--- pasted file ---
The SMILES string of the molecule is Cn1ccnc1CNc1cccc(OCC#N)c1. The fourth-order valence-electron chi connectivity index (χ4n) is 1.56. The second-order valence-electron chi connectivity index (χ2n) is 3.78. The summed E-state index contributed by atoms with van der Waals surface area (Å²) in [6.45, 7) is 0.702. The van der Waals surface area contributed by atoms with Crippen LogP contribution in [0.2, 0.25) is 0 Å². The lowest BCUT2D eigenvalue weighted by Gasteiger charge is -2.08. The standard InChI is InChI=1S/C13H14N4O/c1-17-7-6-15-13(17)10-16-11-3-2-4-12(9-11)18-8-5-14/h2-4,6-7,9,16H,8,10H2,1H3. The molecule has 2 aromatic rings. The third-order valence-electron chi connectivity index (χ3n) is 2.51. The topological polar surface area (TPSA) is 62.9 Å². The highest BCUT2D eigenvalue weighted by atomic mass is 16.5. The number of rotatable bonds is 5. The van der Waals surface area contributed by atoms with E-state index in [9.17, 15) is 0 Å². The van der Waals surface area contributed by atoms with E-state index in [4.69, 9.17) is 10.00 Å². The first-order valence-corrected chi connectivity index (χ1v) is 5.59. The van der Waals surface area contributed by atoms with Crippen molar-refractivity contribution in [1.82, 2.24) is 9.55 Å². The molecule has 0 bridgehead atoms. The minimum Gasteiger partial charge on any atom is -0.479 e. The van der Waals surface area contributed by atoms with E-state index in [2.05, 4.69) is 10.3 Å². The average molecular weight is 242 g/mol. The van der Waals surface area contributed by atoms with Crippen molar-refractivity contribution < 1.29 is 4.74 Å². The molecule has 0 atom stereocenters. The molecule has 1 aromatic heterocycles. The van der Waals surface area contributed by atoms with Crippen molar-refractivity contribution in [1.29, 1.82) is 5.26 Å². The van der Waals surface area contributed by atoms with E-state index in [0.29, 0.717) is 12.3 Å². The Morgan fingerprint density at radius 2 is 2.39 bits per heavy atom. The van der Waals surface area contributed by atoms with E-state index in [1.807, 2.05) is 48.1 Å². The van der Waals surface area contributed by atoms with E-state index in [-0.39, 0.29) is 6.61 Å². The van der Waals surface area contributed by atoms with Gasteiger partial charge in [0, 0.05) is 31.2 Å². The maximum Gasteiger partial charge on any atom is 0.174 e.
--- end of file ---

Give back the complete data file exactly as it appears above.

The SMILES string of the molecule is Cn1ccnc1CNc1cccc(OCC#N)c1. The fourth-order valence-electron chi connectivity index (χ4n) is 1.56. The second-order valence-electron chi connectivity index (χ2n) is 3.78. The summed E-state index contributed by atoms with van der Waals surface area (Å²) in [6.45, 7) is 0.702. The van der Waals surface area contributed by atoms with Crippen LogP contribution in [0.2, 0.25) is 0 Å². The lowest BCUT2D eigenvalue weighted by Gasteiger charge is -2.08. The standard InChI is InChI=1S/C13H14N4O/c1-17-7-6-15-13(17)10-16-11-3-2-4-12(9-11)18-8-5-14/h2-4,6-7,9,16H,8,10H2,1H3. The molecule has 2 aromatic rings. The third-order valence-electron chi connectivity index (χ3n) is 2.51. The topological polar surface area (TPSA) is 62.9 Å². The highest BCUT2D eigenvalue weighted by atomic mass is 16.5. The number of rotatable bonds is 5. The van der Waals surface area contributed by atoms with E-state index in [9.17, 15) is 0 Å². The van der Waals surface area contributed by atoms with E-state index in [4.69, 9.17) is 10.00 Å². The first-order valence-corrected chi connectivity index (χ1v) is 5.59. The van der Waals surface area contributed by atoms with Crippen molar-refractivity contribution in [1.82, 2.24) is 9.55 Å². The molecule has 0 bridgehead atoms. The minimum Gasteiger partial charge on any atom is -0.479 e. The van der Waals surface area contributed by atoms with E-state index in [2.05, 4.69) is 10.3 Å². The average molecular weight is 242 g/mol. The van der Waals surface area contributed by atoms with Crippen molar-refractivity contribution < 1.29 is 4.74 Å². The molecule has 0 atom stereocenters. The molecule has 1 aromatic heterocycles. The van der Waals surface area contributed by atoms with Crippen molar-refractivity contribution in [1.29, 1.82) is 5.26 Å². The van der Waals surface area contributed by atoms with E-state index in [0.29, 0.717) is 12.3 Å². The Morgan fingerprint density at radius 2 is 2.39 bits per heavy atom. The van der Waals surface area contributed by atoms with E-state index in [1.807, 2.05) is 48.1 Å². The van der Waals surface area contributed by atoms with E-state index in [-0.39, 0.29) is 6.61 Å². The van der Waals surface area contributed by atoms with Gasteiger partial charge in [0, 0.05) is 31.2 Å². The maximum Gasteiger partial charge on any atom is 0.174 e.